Studenthack#2: Don’t be ‘extra’ with your writing!

Am trying to do my assignment due today at 11:55pm.  I have 500 extra words to get rid of, to make the requisite 1,000 words.

Yes, for our assignments, there is a fixed wordcount with the caution: any words beyond that will not be read for grading.

So, for now, it is 1,000.  Nothing more.

Well, they say a picture paints a thousand words.  Ah, if only we could just paint a picture…

Unfortunately, we have to write or rather, concise all of our analysis neatly into 1,000 words.  To date, our assignments require us to interpret either statutes or case precedents and apply them to a fictitious case with reasoning and a conclusion.  It takes the form of an advice to the client in the fictitious case, mimicking what we will have to do as lawyers in future.

Sounds simple?  Until you try to write.  It is bloody tough.

Here’s the irony: 1,000 words sounds like a lot, especially to a generation weaned on IG and Twitter.  But when you start writing, suddenly it isn’t quite enough.

Why?  A few reasons.  One, we write as we talk…which means we don’t pause, we don’t edit, we just write what comes to mind…much like how we talk in everyday conversations.  An early feedback we received in our bootcamp was ‘writing in a stream of consciousness’, that is, letting the words just flow….

Second, the trap of narcissistic writing.  The unwillingness to sacrifice.  Ideas and convictions we hold dear.  Or the need to validate that all of our thinking is right.  Because we spend hours slavishly forming and refining them, we are loathe to throw even one word away.

This is the biggest Achilles heel for any law student.  Because, in law school and indeed in the legal world, words are always used intentionally.  They are never extraneous, not even ‘a’ or ‘the’.  They are used to express an idea or principle as exacting as it is intended to be.

Even reading the assignments or judgments, interpreting statutes or precedents requires careful attention to each and every word.  Often, we need to stop and ask, does it really mean that?

Recently, we had a class exercise of interpreting the phrase ‘any comment, request, suggestion, proposal or other communication or sound which is obscene, lewd, lascivious, filthy or indecent’.  The question was this: was the statement, ‘What are you wearing today?’ made on a 995 call, obscene, lewd, lascivious, filthy or indecent?  Some said yes, some said no.  And the answer…it really depends. 😛

Coming back to writing 1,000-word assignments, I would like to share the following tips (studenthack#2):

  1. Structure, structure, structure (like a house, the foundation must be sound)
  2. Be intentional (what do you want to achieve? what do you want the reader to do?)
  3. Be clear, not clever (you will be surprised, it actually gets in the way of clear writing)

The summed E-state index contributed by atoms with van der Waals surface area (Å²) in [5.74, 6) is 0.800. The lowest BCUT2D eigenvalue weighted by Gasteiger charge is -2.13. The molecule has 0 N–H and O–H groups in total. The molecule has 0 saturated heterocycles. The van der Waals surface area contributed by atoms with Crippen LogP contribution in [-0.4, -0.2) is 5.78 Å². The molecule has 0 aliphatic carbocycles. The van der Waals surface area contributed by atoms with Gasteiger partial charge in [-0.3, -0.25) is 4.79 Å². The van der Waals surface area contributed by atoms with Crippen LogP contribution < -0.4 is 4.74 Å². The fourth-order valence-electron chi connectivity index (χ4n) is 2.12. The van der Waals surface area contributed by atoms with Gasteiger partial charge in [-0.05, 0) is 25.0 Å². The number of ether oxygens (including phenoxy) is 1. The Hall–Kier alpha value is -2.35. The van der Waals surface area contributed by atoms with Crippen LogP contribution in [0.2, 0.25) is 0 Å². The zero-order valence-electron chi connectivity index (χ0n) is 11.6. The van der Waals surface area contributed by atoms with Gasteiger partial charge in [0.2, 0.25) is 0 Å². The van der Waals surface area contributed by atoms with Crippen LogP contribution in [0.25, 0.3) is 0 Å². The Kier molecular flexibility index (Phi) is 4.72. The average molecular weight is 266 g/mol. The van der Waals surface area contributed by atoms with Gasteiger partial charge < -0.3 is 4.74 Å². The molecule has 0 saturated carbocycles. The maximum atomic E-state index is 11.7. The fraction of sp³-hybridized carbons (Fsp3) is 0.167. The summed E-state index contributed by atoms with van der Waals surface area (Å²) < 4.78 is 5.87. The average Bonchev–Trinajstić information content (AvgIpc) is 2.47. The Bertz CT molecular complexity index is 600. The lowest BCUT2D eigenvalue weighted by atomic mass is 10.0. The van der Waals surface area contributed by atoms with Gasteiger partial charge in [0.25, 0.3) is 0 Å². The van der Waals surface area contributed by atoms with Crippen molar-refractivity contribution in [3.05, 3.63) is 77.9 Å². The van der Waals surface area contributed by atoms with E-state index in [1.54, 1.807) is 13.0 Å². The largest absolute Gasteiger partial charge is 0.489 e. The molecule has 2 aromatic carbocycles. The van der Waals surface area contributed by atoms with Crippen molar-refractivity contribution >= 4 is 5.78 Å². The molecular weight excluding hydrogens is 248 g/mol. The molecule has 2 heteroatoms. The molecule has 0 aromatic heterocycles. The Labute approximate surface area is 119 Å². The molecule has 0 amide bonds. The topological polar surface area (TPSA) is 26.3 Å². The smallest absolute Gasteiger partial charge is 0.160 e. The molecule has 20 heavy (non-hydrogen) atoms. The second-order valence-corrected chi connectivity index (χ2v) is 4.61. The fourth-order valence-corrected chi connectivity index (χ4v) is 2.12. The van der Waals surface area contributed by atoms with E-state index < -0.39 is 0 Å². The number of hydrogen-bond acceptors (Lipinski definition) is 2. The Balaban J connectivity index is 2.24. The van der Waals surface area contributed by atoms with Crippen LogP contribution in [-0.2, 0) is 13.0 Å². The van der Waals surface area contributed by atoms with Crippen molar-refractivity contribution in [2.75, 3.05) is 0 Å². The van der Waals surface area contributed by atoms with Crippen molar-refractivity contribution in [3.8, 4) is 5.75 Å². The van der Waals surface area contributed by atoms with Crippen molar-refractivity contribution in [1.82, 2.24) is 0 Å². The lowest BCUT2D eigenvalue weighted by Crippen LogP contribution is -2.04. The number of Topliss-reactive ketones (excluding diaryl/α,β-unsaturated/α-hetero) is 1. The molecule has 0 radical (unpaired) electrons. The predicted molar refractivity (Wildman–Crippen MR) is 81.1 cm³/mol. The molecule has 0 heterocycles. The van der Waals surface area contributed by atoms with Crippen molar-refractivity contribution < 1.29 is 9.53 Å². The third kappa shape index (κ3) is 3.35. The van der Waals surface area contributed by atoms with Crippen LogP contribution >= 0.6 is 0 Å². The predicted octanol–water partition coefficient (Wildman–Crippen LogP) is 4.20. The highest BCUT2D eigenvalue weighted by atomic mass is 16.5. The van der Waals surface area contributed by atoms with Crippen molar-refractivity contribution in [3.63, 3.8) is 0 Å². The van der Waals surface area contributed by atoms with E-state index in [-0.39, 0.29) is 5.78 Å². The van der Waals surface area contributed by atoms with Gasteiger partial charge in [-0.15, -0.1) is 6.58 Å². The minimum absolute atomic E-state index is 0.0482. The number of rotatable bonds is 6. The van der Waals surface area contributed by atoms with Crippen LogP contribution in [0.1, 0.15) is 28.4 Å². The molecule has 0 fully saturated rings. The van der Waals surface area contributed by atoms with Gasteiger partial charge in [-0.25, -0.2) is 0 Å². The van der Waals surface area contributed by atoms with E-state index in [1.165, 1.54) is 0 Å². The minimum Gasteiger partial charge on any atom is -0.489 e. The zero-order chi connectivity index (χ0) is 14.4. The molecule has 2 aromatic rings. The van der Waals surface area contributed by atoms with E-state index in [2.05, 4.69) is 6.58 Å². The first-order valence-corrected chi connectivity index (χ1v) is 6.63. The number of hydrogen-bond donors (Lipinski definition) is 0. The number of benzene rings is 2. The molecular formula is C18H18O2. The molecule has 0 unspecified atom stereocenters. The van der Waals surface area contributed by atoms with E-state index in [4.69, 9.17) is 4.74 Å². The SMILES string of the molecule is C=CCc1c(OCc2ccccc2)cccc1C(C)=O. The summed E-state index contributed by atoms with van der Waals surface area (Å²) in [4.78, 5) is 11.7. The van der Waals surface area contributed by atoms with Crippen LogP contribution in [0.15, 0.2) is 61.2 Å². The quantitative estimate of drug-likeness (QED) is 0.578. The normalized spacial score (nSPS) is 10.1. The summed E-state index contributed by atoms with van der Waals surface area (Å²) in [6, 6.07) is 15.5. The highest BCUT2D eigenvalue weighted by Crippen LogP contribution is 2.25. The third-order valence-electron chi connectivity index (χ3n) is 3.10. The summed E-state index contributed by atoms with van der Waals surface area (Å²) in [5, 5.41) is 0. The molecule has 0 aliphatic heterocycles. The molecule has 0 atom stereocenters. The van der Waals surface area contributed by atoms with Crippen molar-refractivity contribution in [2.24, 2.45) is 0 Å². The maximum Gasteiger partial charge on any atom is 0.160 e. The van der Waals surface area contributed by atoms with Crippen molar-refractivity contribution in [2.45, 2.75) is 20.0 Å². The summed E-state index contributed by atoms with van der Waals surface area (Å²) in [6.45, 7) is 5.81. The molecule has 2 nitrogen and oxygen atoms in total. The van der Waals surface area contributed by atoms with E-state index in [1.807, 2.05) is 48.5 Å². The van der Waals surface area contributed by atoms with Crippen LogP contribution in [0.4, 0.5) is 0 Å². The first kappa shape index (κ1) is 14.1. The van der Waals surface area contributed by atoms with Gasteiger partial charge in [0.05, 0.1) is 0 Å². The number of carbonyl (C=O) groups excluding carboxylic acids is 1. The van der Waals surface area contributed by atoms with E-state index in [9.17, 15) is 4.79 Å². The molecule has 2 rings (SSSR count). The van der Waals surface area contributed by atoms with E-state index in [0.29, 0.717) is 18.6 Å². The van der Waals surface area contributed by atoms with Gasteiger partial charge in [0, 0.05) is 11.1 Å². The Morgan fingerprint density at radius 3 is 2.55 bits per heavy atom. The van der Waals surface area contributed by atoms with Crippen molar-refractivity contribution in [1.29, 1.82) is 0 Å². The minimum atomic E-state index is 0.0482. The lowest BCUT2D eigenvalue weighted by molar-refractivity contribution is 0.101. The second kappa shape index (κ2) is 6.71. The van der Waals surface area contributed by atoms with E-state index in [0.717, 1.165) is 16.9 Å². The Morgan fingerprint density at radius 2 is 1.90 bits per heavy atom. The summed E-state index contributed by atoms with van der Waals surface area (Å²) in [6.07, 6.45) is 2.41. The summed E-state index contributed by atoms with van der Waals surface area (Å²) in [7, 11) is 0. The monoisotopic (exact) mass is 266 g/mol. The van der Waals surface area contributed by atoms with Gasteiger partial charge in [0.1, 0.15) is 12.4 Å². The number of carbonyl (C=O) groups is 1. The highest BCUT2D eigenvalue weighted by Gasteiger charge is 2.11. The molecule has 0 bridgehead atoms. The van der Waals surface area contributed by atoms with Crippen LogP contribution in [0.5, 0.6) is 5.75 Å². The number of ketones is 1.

4. After writing your first draft,  take a break.
  5. Come back to it and assess it brutally (are there unnecessary bits? did you miss something?)
  6. Get others to review it. (you will have blind spots and they help to point it out)
  7. Edit it again.

And as my lecturer said, this is not a linear flow!  You plan, you write, then you realise you might have to change what you planned and so it goes…until you finally get to a point where it starts to come together.

The editing is probably the hardest.  Because sacrifice is the essence of clear writing.  I remember what a Harvard Business School lecturer said, “Such pretty words but what do they mean?”  So get rid of the fluff.  That is how you get to 1,000 words.

So remember this: don’t be ‘extra’ with your writing.  Now let me go get rid of that extra 500 words.



P/S: “Extra” in urban lingo means being unnecessarily unnecessary.  This postscript may also be extra.

By |2021-04-11T13:00:13+08:00April 11th, 2021|Blog Posts|2 Comments

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About the Author:

Accountant by academic qualifications, digital marketer by profession. Making the final switch (some say leap) to the legal field - bucket list checked.


  1. Darren K July 15, 2021 at 10:32 pm - Reply

    One of the most difficult lessons to learn for students: waffling is easy. To be precise and concise is a lot more difficult. To control your pen (or rather, in today’s parlance, keyboard) and wield it sparingly, you must keep an eye on the important touchstone of Relevance. Many things can be excised by that. And when you can focus your thoughts on the umbra, letting yourself go to fill in the penumbra will be second nature – because you know which is which. A good lawyer needs to be able to to be precise when she has to be, and be able to leave herself wriggle-room if she needs to do so.

    • Wendy Ong July 24, 2021 at 5:17 pm - Reply

      Indeed! I had the good fortune of interning with a law firm during the semester break. Drafting well is hard.

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